Lafayette resident Tom Stack may deal in real estate during the day, but by night he brokers only rock and roll. As the Vice
President of the Board at Town Hall Theatre (THT), Tom has produced over 50 concerts and comedy events for the historic
theater space, converting thousands of new fans and raising tens of thousands of dollars for THT.

“It’s a whole different way to experience the building,” said Tom. “It’s hooting and hollering and rock and roll. People are coming
from everywhere and they have a gas.”



Since becoming involved with THT in the mid-2000s, Tom has built the Music and Comedy Series into a thriving program
featuring the Sun Kings, Petty Theft, Midnight Flyer and others. Tom and his wife Kiki have also produced the successful
Lafayette Community Music Festival, barreling towards its 10th year. But before he became a fixture in the Lafayette live music scene,
Tom got his start as many young rock-and-roll fans are wont to do: as the unofficial king of Grateful Dead merchandise from the
mid-’80s to the mid-2000s.

Growing up in San Francisco, Tom first became interested in the Grateful Dead when his high school teacher had the class break
down the lyrics to “Truckin.’” When the band played a five-night “farewell” run at the Winterland Ballroom in 1974, Tom was all in
“I went with all my buddies, ‘cause the band was going to retire, and then in 1976 they came back,” said Tom. “So my line was
that I had to see them once, and then I ended up seeing them 433 times in four countries and 27 states. I toured all over the
country and Europe with them.”



Tom continued going to Grateful Dead shows throughout his college years at Santa Clara University and his post-grad employment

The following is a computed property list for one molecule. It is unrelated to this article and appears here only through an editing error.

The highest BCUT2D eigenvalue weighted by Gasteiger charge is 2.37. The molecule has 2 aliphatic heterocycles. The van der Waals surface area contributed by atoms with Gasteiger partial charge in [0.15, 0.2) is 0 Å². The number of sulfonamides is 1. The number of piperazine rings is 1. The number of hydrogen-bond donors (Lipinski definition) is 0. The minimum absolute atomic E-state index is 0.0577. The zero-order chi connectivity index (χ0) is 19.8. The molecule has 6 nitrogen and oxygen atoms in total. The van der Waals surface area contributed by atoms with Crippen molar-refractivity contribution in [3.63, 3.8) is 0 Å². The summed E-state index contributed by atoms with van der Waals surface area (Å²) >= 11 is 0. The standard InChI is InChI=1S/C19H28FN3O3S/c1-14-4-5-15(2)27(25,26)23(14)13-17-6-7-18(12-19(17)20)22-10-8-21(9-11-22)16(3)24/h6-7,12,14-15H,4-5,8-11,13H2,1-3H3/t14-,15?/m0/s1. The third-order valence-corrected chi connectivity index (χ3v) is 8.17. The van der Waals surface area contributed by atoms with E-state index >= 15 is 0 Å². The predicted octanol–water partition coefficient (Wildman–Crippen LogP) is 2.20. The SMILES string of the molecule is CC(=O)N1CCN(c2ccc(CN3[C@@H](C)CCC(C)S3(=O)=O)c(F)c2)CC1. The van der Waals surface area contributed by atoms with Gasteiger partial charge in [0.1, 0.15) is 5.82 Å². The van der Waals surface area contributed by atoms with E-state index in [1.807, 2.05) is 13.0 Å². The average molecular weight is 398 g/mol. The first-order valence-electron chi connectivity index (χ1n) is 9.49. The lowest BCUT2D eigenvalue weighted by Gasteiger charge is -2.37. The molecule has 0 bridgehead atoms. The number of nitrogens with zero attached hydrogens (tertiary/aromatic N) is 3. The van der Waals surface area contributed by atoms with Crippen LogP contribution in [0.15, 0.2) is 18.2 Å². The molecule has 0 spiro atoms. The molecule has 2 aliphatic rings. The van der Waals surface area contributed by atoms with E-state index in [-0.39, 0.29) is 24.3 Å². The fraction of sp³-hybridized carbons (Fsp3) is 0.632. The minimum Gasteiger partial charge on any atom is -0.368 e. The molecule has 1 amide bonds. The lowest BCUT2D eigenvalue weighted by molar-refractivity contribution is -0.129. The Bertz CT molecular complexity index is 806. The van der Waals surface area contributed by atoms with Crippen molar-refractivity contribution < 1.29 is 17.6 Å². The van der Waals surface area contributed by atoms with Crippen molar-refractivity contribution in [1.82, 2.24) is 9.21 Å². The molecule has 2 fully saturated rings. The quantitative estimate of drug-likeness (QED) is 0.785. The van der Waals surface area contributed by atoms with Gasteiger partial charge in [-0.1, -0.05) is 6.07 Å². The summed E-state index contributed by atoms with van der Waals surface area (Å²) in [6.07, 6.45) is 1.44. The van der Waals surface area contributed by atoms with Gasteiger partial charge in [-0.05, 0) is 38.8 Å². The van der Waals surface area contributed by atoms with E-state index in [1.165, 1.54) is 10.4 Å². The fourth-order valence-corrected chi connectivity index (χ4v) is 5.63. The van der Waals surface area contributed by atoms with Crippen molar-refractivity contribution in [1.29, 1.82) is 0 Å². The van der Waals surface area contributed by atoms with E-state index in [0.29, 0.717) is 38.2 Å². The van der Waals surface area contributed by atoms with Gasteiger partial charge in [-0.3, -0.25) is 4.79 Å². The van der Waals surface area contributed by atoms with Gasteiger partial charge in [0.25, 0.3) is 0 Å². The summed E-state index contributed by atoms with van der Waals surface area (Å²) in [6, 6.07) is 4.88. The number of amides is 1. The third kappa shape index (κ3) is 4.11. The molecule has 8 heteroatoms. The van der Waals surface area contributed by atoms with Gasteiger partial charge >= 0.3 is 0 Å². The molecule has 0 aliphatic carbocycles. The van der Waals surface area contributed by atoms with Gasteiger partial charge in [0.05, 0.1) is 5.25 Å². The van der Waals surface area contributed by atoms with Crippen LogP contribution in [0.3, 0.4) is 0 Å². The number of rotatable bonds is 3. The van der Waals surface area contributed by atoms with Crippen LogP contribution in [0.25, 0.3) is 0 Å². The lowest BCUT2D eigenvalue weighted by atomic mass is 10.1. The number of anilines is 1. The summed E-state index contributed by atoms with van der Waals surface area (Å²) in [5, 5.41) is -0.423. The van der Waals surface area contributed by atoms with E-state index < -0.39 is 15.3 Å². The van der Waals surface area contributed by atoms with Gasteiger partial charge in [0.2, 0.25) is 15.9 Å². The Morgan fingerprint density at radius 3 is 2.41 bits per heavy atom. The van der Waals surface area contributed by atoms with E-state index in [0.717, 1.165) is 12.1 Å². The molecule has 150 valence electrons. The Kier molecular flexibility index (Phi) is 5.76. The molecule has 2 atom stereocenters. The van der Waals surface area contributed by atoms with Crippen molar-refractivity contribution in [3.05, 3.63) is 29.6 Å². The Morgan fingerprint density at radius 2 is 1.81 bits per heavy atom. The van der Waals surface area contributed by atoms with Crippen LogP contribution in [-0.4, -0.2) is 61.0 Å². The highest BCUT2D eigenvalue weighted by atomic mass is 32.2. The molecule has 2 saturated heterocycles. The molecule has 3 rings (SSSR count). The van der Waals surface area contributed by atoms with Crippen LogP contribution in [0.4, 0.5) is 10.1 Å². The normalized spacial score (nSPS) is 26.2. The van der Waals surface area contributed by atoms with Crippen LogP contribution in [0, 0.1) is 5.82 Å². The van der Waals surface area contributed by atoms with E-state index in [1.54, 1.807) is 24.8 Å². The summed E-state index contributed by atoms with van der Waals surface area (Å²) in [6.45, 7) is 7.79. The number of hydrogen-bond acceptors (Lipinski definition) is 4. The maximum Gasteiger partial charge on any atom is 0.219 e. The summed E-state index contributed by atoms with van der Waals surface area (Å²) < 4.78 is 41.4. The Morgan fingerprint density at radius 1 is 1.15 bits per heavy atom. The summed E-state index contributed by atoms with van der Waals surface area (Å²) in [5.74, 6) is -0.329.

at a Santa Clara tech company. But in 1984, strung out on the Silicon Valley, Tom quit his job, briefly moved to Denver,
learned how to bartend, and eventually started selling unofficial Grateful Dead tee shirts on the band’s tour.

“The 1984 fall tour began in Charlotte. We landed in New Jersey at 7a.m., and made it to Charlotte by the second set,” said Tom.
“From Charlotte all the way up to Maine, I sold those shirts.”

After selling Grateful Dead tees everywhere from the coast to the Midwest to St. Thomas, Tom realized that he had stumbled
upon a career in rock-and-roll merchandising. Though his guerrilla tee-shirt operation began out of a basement in the Haight,
Tom’s designs were so popular that he eventually began working on official merchandise for Grateful Dead tours.

“I ended up building my business [making and selling Grateful Dead merchandise] for 15 years, selling to 600-plus stores
around the country,” said Tom. “A complete economy was born around this band. My designs sold out in Madison Square Garden,
Boston Garden, the Greek Theatre, everywhere. Looking up and seeing everyone wearing your art, it’s an incredible feeling.”



After Jerry Garcia’s death in 1995, Tom spent a handful of years working on merch for Carlos Santana before moving
to Lafayette in 2001. He served as VP of Licensing and Merchandising for Grateful Dead Productions from 2002–2006 while studying
real estate at night, eventually making the official switch to brokerage and joining Orinda’s Coldwell Banker in 2006. But Tom
wasn’t finished with the Grateful Dead just yet.

 

 

 

 

 

 

 

 

 

 

 

 

“In 2007, I put on a show at Town Hall Theatre, a Grateful Dead tribute band,” said Tom.
“We got a signed Bob Weir guitar, rare photos and swag, had a huge auction, and we made Town Hall Theatre about $15,000.”
Tom has been filling seats at THT for live music events ever since joining the board in 2009. After all, no one understands
the bonding power of music better than Tom Stack. This Deadhead is using his business savvy to help keep East Bay rock and
roll very much alive. 

“Being a realtor is a great career, it’s an avocation and it encourages
creativity. It also allows me the flexibility to bring music to a community that didn’t have it,” said Tom.
“This all benefits a 105-yearold building – we’re bringing in people who have lived in Lamorinda
for 25 years but have never been inside Town Hall Theatre.”